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Re: ubuntu marketing



On Fri, Feb 22, 2008 at 10:26 PM, Valent Turkovic
<valent turkovic gmail com> wrote:
>  > Flash and multimedia is no
>  >  exception.  If the open flash that we can distribute sucks...then we
>  >  find a way to fix it..and fix it legally.
>
>  And now you say this needs to be fixed legally?!? Are you confused or am only I?
>  Please clear this up, you got me really confused right now.
>  AFAIK there is no legal and/or free way of making flash work via
>  swf-dec project if that is what you are implying.

I never said that there are easy solutions to the problem. If easy
solutions existed...we'd be making use of them.  It must be open and
it must be legal. I never said that a solution currently exists which
satisfies both conditions.  But if fluendo can make an open source
legal mp3 binary available, surely work can be done to make other open
source but legally obtainable binaries available for other codecs
(even if they cost money to get).  How long did it take for an entity
like fluendo to make a legal and open source mp3 implementation
available? 4 years or more since Red Hat dropped support for mp3
decoding (I forget exactly when rhl drop mp3 playback, it was
pre-fedora).  Hopefully it won't take another 4 years for them to be
able to provide further open codecs..even if they a non-zero cost to
users.



>  You talking too general, please don't generalize this issue with
>  classic open vs. closed source debate.  I know the benefits of open
>  source solutions and I really support them, but I don't see any open
>  source solution right now that makes users able to use flash video
>  online. Currently swf-dec works ONLY with youtube.com (most of other
>  sites don't work) and ONLY after you install illegal codecs!

Life's tough. The legal burden of software patents is a bitter pill.
The world is going to come to an end when the first software patents
get upheld in court in the EU.

>  I'll be happy to work out the quirks with swf-dec people but until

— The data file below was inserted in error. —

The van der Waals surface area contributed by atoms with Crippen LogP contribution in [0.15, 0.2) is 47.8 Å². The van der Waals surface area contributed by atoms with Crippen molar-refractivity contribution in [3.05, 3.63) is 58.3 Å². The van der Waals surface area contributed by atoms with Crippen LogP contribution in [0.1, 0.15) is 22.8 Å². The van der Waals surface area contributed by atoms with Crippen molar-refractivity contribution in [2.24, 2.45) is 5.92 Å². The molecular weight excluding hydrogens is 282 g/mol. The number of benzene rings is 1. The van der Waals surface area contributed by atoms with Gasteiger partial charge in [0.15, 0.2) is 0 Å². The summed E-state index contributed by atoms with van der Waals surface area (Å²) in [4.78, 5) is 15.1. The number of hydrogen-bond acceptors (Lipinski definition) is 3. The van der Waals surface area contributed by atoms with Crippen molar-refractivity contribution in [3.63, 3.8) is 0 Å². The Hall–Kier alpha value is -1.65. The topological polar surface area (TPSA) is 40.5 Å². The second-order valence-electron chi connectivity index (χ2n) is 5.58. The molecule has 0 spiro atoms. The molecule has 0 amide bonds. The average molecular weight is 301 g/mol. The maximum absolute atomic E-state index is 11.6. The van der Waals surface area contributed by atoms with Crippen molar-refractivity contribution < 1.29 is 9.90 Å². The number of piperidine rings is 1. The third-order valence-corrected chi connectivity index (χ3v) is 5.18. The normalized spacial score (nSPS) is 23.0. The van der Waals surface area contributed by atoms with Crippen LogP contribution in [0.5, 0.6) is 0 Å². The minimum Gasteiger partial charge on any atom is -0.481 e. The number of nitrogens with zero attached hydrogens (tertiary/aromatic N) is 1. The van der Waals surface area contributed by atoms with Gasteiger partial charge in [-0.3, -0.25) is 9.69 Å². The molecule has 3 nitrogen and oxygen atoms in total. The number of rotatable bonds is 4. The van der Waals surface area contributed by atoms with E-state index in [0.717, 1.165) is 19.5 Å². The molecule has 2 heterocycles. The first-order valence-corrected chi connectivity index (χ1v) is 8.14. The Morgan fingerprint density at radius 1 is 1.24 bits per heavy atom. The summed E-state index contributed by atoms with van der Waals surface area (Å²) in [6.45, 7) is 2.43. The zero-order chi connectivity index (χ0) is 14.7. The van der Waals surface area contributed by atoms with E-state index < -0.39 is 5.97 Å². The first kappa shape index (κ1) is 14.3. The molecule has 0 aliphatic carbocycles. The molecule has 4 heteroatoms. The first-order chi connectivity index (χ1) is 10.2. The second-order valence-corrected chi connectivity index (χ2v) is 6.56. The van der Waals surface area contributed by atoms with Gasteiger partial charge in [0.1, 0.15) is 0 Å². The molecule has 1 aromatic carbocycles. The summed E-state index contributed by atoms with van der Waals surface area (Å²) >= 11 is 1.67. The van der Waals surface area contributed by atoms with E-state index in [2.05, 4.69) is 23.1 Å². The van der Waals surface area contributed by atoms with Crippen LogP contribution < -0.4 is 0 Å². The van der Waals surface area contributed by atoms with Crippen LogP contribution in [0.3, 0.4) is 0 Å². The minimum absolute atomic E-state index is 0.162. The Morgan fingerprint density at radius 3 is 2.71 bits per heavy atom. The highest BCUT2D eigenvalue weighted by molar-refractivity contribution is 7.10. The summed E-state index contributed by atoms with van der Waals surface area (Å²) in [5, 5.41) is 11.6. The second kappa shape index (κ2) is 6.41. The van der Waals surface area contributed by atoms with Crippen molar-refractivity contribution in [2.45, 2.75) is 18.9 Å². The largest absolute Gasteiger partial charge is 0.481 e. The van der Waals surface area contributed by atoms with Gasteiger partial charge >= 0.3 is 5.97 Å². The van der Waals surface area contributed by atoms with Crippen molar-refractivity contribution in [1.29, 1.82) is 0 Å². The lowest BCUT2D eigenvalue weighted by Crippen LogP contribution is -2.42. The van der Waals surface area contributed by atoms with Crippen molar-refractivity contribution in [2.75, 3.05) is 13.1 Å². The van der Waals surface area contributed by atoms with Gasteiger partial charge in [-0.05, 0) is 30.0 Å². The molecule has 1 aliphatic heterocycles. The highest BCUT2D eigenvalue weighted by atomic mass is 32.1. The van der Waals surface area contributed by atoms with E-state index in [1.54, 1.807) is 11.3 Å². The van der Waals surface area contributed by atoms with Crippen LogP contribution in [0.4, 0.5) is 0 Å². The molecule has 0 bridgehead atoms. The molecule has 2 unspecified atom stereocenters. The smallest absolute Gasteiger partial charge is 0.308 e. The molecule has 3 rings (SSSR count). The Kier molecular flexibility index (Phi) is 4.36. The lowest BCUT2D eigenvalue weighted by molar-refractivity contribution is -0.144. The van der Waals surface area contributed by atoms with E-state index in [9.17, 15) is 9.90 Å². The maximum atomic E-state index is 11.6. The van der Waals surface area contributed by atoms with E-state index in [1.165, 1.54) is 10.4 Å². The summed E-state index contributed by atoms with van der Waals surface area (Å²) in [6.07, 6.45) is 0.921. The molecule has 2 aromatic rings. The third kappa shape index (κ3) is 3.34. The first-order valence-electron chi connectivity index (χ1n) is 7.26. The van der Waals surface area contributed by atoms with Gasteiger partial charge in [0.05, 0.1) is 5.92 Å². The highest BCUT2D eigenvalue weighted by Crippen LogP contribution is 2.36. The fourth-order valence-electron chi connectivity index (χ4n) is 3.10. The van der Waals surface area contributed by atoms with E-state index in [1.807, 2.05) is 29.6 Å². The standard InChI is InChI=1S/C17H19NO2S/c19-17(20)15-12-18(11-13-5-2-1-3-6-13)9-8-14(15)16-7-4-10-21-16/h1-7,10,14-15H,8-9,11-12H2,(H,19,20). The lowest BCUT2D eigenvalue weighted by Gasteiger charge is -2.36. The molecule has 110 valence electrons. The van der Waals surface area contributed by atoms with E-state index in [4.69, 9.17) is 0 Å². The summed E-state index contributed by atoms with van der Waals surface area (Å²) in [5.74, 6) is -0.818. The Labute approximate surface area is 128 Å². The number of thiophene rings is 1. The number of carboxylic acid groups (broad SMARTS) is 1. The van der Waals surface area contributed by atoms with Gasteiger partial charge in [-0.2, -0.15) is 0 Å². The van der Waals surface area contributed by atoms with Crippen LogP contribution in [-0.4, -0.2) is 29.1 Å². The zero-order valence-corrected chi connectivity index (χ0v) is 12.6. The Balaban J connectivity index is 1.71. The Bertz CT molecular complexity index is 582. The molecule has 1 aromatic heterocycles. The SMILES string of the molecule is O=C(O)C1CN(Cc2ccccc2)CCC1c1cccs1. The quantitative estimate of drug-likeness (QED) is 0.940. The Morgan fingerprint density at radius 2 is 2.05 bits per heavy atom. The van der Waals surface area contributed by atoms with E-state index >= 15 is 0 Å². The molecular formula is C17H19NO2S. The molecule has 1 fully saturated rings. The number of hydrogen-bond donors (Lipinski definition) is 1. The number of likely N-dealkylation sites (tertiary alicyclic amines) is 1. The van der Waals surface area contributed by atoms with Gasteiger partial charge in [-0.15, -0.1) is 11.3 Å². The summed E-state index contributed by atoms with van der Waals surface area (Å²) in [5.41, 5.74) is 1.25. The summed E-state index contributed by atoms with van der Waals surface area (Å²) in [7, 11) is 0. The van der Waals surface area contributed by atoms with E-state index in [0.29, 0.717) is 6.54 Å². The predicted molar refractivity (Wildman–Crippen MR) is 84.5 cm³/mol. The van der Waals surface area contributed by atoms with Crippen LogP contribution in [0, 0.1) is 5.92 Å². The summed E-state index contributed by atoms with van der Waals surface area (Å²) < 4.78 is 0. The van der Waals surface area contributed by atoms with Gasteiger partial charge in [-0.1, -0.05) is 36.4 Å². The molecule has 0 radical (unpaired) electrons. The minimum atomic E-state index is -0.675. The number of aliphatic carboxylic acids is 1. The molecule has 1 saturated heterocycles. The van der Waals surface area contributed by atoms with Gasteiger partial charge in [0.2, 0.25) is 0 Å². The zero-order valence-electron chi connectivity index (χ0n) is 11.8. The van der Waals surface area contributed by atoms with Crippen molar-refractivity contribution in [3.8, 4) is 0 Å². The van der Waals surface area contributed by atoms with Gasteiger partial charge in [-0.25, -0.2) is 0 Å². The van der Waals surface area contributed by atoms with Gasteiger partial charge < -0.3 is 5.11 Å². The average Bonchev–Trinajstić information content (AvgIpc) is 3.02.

>  most of sites work don't force them to use this. Let's get enough
>  advanced users aware of swf-dec and later make the switch to open
>  solution later -  but first let's make it first so that it doesn't
>  suck this hard.

In a word, no. We will continue to suck, until people feel compelled
enough to find a solution we can live with. Open and legal..those are
the rules.

>  Ok, I understand that, I have heard it dozen of times since I joined
>  mailing lists, but if users agree with adobe licence there are no
>  patent violations for fedora or red hat. right?

You are perfectly free as a user to install adobe's stuff. Fedora as a
project isn't going to go out of its way to make using proprietary
software easy. It just isn't.

>  People need things to JustWork, and flash video is really high on that
>  list, you need to accept and aknowledge that.

I accept and acknowledge that people have a need for all sorts of
proprietary software. I personally have a need for Labview, IDL and
Picasa.. I don't expect Fedora to cater to my needs. just as I
wouldn't expect Fedora to cater to the needs for Adobe flash.  The
relative popularity of Adobe flash compared to that of Picasa doesn't
change the issue of proprietariness that makes Adobe's software
inappropriate to prefer inside of Fedora controlled space.

A year from now it won't matter, MS's Silverlight with crush the life
out of Adobe and they will be forced to open source their stuff in a
last ditch effort to keep from being crushed.

> We all would be really
>  happy if swf-dec would work and legally on fedora, but it doesn't. We
>  would be happy if adobe opensorced their player and let go of its
>  patents, but they don't...

I'd be happy if we all just went back to using gopher servers and
watching ascii animations.

-jef


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